I have to ask you, Tiffany. It`s disturbing to hear the mother change her story over and over again. We`ve been reporting for three weeks that the child was given to Tatum, and we know he had her, because there`s video of him with her going into a hotel room. What do you make of the mother`s new story now?

TIFFANY YOUNG, RELISHA`S AUNT (via phone): Me, personally, I feel as though the story is not adding up. And she keeps switching her story, it`s not going to make the situation better, and it`s not going to make the situation worse.

VELEZ-MITCHELL: Is the mother lying when she says that she gave the child to her sister and her mother? You are the child`s aunt. Are you the sister that she`s referring to? No, I believe it`s another sister. But how does that add up?

You see the man right here with the child on the day that she was given. And she`s with him. So how does the child now suddenly end up with the mother and the sister?

T. YOUNG: Well, let`s clear that right now. No, I am not the sister who she`s referring to that she says she was with her sister and her mother.

But I don`t know who`s lying and who`s not, because the last time I talked to my other sister, the one who she`s referring to, it was in like February. I don`t remember if it was before or after Valentine`s Day, but I do recall her saying that my niece was over there. So right now I can`t really tell who`s lying and who`s not lying.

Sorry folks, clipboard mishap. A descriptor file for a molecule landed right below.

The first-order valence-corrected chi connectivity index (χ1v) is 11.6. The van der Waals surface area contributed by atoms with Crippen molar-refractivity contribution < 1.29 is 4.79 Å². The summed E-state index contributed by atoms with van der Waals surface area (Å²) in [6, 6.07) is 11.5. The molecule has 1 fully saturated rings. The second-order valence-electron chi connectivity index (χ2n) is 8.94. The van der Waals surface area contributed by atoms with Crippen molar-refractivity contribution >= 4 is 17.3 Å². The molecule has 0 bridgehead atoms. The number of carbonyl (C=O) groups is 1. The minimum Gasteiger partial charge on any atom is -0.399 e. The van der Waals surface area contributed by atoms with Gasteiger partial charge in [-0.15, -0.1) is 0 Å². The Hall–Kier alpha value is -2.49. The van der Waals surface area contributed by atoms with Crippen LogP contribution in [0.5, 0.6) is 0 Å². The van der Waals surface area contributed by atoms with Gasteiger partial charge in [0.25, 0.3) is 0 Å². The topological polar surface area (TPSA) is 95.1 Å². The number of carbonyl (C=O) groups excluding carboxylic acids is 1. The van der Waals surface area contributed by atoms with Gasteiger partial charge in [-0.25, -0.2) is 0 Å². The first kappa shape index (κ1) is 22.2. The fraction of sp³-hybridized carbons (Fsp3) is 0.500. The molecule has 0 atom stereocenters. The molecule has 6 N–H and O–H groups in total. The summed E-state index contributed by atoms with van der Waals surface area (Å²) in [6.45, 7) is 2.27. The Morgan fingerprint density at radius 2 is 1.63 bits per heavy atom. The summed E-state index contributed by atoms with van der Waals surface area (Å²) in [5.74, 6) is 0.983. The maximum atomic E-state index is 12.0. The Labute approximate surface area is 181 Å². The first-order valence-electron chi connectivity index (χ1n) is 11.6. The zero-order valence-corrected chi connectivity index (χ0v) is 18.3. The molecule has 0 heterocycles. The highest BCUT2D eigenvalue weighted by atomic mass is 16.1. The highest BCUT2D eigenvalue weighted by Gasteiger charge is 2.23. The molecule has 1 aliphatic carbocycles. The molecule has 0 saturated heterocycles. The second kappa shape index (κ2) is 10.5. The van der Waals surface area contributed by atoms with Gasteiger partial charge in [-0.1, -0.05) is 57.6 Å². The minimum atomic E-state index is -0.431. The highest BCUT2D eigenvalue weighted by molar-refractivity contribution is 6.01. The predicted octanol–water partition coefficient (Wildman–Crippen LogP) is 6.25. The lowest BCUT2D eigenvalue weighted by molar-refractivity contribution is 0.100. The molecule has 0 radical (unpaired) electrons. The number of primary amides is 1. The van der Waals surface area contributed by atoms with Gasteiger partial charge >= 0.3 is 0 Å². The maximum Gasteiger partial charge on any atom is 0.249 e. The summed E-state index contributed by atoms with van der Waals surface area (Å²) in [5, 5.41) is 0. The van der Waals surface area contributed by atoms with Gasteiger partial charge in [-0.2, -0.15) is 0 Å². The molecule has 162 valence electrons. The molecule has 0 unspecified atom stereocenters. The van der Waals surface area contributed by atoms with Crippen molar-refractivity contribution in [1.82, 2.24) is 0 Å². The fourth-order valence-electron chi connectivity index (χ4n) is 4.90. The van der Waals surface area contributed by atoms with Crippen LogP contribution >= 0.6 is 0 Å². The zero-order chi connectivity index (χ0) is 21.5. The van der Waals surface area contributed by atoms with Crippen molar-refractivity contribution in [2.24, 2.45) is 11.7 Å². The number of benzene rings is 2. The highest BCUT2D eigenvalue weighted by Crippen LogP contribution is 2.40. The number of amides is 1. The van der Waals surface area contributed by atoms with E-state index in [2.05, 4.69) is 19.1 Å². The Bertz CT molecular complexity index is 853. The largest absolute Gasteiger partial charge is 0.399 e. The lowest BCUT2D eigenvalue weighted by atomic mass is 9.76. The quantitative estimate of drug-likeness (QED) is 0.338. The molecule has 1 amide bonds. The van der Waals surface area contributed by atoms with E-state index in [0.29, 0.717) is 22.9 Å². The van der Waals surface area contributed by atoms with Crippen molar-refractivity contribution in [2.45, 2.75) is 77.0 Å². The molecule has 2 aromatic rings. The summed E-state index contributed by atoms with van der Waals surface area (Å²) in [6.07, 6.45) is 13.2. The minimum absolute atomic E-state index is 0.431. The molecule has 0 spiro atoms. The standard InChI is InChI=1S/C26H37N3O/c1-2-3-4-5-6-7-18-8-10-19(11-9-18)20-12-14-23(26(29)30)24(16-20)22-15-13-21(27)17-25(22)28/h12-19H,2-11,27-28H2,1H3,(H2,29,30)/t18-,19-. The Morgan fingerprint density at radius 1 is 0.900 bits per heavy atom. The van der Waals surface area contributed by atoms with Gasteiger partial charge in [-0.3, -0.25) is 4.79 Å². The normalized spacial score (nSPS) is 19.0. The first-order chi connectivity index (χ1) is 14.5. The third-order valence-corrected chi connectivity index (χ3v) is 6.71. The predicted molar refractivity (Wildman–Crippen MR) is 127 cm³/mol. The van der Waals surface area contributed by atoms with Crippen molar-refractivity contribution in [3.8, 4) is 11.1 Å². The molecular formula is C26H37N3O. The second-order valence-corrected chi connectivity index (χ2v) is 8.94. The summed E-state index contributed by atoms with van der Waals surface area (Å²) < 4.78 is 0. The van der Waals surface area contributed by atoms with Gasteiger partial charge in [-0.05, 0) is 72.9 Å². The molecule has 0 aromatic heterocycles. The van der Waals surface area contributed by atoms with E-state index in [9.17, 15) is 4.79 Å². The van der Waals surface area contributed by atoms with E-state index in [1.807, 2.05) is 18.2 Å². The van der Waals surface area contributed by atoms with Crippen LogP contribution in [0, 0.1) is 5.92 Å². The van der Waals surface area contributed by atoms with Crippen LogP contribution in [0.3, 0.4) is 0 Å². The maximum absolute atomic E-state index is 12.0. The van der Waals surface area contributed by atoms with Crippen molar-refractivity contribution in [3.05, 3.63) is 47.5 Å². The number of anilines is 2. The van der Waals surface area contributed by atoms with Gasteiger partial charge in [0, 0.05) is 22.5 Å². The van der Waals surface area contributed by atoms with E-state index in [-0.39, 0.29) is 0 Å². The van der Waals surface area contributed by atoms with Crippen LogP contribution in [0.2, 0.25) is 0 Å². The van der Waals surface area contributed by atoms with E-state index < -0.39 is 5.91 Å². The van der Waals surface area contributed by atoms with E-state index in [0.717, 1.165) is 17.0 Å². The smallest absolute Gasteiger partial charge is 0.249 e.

But I do know that, as far as her being missing since February 26, that is a lie, because I`ve heard that as of February 25 she had already missed five unexcused consecutive absences.

VELEZ-MITCHELL: Well, let me put you on hold. Mo Ivory, attorney, radio personality, listen, this mother did not report her child missing. And the child was missing for weeks on end before the school finally sent somebody over to the homeless shelter to talk to this Dr. Tatum, who is not a doctor; he was the janitor. He heard that they were walking in. He took off, and fled from his janitor job.

And the next day he allegedly gunned down his wife. And got in a friend`s car, left the hotel where he killed his wife, and went to the train station. At that point we don`t know where the child is. I hate to say it, but authorities have said that they have been investigating this possibility that this child has long been dead. And that they simply haven`t found the child. Now it appears that he`s been tentatively identified he committed suicide -- Mo.